To Patrick Henry
Head Quarters Valley Forge February 19 1778
The melancholy prospect before us, with respect to supplies of provisions induces me, reluctantly to trouble you on a subject which does not naturally fall within the circle of your attention.
The situation of the Commissary’s department and of the army, in consequence, is more deplorable, than you can easily imagine. We have frequently suffered temporary want and great inconveniences, and for several days past we have experienced little less than a famine in camp, and have had much cause to dread a general mutiny and dispersion; Our future prospects are, if possible still worse: The magazines laid up, as far as my information reaches, are insignificant, totally incompetent to our necessities; and from every appearance, there has been heretofore so astonishing a deficiency in providing, that unless the most vigorous and effectual measures are at once, every where adopted, the language is not too strong to declare that we shall not be able to make another campaign.
To what causes, this is to be attributed; whether to an ill-timed and too general revolution in the department in the midst of a campaign, to its being placed in improper, hands or to a diminution of resources, and increased difficulties in the means of procuring, or to a combination of all these circumstances; I shall not undertake to decide. We have to lament, that our affairs are so situated, and it is incumbent upon us to employ our utmost efforts to ward off the ruin such a situation of things threatens. We have it in our power to do it, but our greatest activity and the fullest exertion of our resources, are requisite.
I am earnestly requesting the aid of the executive authority of those states, whence our supplies are drawn;1 and in persuance of this intention, I address myself to you; convinced that our alarming distresses will engage your most serious consideration; and that the full force of that zeal and vigor, you have manifested upon every other occasion, will now operate for our relief, in a matter that so nearly affects the very existence of our contest. What methods you have it in your power to embrace for this purpose, your own judgment will best suggest; the substance of my present request, is that you will contribute your assistance to turng all the supplies your state can afford, more than are sufficient for the subsistence of its inhabitants, into a channel of supplies for the army, in such way as will appear to you most effectual; and at the same time to forwarding the means of transportation, from a defect in which we suffer great embarrassments.
I am duly honored with your favour of the 28th of last month. The method, of paying the additional state Bounty that appears to me most eligible is that of sending the money to camp, with a temporary paymaster, to be issued on warrants from me agreeable to muster rolls and abstracts, authenticated in the same manner as practiced in other cases. Any other mode, however, that may be deemed more convenient, will be perfectly agreeable to me.2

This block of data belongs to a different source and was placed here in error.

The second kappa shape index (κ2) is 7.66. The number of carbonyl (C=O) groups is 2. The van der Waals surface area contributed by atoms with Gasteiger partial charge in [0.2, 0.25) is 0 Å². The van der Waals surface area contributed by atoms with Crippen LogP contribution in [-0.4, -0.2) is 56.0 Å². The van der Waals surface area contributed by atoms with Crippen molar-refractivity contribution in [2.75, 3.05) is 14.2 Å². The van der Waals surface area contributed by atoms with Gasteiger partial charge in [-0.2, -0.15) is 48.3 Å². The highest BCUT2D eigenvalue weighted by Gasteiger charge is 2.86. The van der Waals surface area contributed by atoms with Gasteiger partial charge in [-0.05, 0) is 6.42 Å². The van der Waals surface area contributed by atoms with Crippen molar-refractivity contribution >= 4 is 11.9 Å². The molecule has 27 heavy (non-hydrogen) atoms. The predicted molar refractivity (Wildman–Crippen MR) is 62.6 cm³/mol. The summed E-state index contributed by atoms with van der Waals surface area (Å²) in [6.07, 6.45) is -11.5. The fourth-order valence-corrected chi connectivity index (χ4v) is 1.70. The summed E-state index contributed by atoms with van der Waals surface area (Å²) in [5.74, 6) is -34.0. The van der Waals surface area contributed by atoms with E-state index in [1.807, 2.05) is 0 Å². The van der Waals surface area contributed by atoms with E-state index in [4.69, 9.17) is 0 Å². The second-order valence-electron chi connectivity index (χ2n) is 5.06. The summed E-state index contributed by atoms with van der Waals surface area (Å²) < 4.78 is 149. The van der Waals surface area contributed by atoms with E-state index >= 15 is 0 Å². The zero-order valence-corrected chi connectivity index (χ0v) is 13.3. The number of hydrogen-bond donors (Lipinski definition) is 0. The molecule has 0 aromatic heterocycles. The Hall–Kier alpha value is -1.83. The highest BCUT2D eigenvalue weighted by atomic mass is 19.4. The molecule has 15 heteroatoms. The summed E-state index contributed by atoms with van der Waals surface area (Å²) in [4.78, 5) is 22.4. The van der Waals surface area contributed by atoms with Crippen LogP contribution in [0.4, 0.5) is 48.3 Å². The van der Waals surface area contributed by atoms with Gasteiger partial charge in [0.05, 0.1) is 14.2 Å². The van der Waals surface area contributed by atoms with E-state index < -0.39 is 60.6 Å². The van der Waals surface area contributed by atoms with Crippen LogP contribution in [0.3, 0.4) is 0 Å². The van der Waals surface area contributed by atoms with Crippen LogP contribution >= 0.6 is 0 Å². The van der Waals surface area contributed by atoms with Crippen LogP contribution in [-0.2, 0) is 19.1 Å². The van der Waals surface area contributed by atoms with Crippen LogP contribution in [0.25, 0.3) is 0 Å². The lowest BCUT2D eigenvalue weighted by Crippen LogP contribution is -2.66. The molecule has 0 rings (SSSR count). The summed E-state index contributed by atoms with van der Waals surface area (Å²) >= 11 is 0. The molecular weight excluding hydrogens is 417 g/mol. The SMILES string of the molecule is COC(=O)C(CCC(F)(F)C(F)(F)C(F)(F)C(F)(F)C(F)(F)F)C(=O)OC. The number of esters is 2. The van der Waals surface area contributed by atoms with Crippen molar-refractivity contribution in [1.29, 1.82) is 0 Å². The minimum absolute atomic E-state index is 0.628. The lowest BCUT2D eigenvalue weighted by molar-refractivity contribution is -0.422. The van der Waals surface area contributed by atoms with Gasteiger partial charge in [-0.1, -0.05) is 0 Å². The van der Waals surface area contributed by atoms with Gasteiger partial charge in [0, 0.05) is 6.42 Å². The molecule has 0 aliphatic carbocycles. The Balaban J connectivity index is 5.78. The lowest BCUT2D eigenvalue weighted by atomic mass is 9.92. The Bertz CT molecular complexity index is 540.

I submit it to consideration, whether it might not be advisable for your Excellency, to issue a notification to those soldiers, who have been reinlisted and permitted to go home on furlough, that on their return to camp, they will receive the additional bounty, as prescribed by the act of assembly. As most of them engaged, before the Act took place or was announced, the bounty may be put upon the footing of a reward for past services. This notification may have an influence in making them more faithful and punctual in returning to camp at the expiration of their furloughs.
Df, in Alexander Hamilton’s writing, DLC:GW; Varick transcript, DLC:GW.
1. See, for example, GW to George Clinton, 16 Feb., to Thomas Johnson, 16 Feb., and to William Livingston, 14 and 16 February. For a discussion of conditions at Valley Forge and some of the measures under way to secure provisions, see GW to Nathanael Greene, 12 Feb., n.2.
2. Purdie’s Virginia Gazette (Williamsburg) printed on 20 Mar. a notice from Henry “to those brave friends to liberty, whose time of service as soldiers in the continental army is at an end, or near expiring. that the General Assembly passed a vote to give every such soldiers who shall re-enlist in the service twenty dollars over and above the continental bounty, as an acknowledgment and some reward for their former good services. And all officers under whom those brave men shall re-enlist may assure them that money to pay such reward is lodged at head quarters, and will be delivered to them by order of His Excellency General Washington as soon as they return to camp.” The act of the Virginia general assembly providing a bounty of $20 was “An Act for speedily recruiting the Virginia Regiments on the continental establishment, and for raising additional troops of Volunteers” (Hening description begins William Waller Hening, ed. The Statutes at Large; Being a Collection of All the Laws of Virginia, from the First Session of the Legislature, in the Year 1619. 13 vols. 1819–23. Reprint. Charlottesville, Va., 1969. description ends , 9:337–49).